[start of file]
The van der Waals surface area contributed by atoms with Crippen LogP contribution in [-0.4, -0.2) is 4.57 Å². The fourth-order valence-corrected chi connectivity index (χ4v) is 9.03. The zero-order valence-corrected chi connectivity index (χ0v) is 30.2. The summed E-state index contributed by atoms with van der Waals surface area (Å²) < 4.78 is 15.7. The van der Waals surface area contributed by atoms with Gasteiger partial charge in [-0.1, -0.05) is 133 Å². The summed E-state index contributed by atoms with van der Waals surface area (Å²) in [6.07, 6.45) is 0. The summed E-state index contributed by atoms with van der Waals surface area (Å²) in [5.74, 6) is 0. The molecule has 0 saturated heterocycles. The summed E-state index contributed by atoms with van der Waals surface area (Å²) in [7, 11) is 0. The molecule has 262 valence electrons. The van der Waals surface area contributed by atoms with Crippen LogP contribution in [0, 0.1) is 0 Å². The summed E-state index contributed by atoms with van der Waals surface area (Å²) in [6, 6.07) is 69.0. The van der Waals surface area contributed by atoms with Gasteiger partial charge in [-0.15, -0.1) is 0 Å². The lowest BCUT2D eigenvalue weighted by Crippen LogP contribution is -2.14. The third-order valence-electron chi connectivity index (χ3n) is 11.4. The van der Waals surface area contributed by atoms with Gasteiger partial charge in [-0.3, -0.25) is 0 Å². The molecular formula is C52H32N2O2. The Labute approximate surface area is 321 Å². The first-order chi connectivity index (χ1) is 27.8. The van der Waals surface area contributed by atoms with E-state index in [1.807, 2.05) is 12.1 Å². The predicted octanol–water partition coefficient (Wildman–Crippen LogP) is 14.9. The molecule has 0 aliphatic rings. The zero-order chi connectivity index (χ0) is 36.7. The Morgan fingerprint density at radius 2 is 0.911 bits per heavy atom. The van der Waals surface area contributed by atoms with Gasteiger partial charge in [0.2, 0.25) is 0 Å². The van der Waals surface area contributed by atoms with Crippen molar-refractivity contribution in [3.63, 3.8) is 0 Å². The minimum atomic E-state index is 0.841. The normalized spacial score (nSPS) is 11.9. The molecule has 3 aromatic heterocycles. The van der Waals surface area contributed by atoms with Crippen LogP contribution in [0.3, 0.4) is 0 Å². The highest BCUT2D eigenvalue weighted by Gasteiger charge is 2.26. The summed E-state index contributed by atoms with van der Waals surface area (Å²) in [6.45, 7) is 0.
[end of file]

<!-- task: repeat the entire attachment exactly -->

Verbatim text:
The van der Waals surface area contributed by atoms with Crippen LogP contribution in [-0.4, -0.2) is 4.57 Å². The fourth-order valence-corrected chi connectivity index (χ4v) is 9.03. The zero-order valence-corrected chi connectivity index (χ0v) is 30.2. The summed E-state index contributed by atoms with van der Waals surface area (Å²) < 4.78 is 15.7. The van der Waals surface area contributed by atoms with Gasteiger partial charge in [-0.1, -0.05) is 133 Å². The summed E-state index contributed by atoms with van der Waals surface area (Å²) in [6.07, 6.45) is 0. The summed E-state index contributed by atoms with van der Waals surface area (Å²) in [5.74, 6) is 0. The molecule has 0 saturated heterocycles. The summed E-state index contributed by atoms with van der Waals surface area (Å²) in [7, 11) is 0. The molecule has 262 valence electrons. The van der Waals surface area contributed by atoms with Crippen LogP contribution in [0, 0.1) is 0 Å². The summed E-state index contributed by atoms with van der Waals surface area (Å²) in [6, 6.07) is 69.0. The van der Waals surface area contributed by atoms with Gasteiger partial charge in [-0.15, -0.1) is 0 Å². The lowest BCUT2D eigenvalue weighted by Crippen LogP contribution is -2.14. The third-order valence-electron chi connectivity index (χ3n) is 11.4. The van der Waals surface area contributed by atoms with Gasteiger partial charge in [-0.3, -0.25) is 0 Å². The molecular formula is C52H32N2O2. The Labute approximate surface area is 321 Å². The first-order chi connectivity index (χ1) is 27.8. The van der Waals surface area contributed by atoms with E-state index in [1.807, 2.05) is 12.1 Å². The predicted octanol–water partition coefficient (Wildman–Crippen LogP) is 14.9. The molecule has 0 aliphatic rings. The zero-order chi connectivity index (χ0) is 36.7. The Morgan fingerprint density at radius 2 is 0.911 bits per heavy atom. The van der Waals surface area contributed by atoms with Gasteiger partial charge in [0.2, 0.25) is 0 Å². The van der Waals surface area contributed by atoms with Crippen molar-refractivity contribution in [3.63, 3.8) is 0 Å². The minimum atomic E-state index is 0.841. The normalized spacial score (nSPS) is 11.9. The molecule has 3 aromatic heterocycles. The van der Waals surface area contributed by atoms with Crippen LogP contribution in [0.3, 0.4) is 0 Å². The highest BCUT2D eigenvalue weighted by Gasteiger charge is 2.26. The summed E-state index contributed by atoms with van der Waals surface area (Å²) in [6.45, 7) is 0.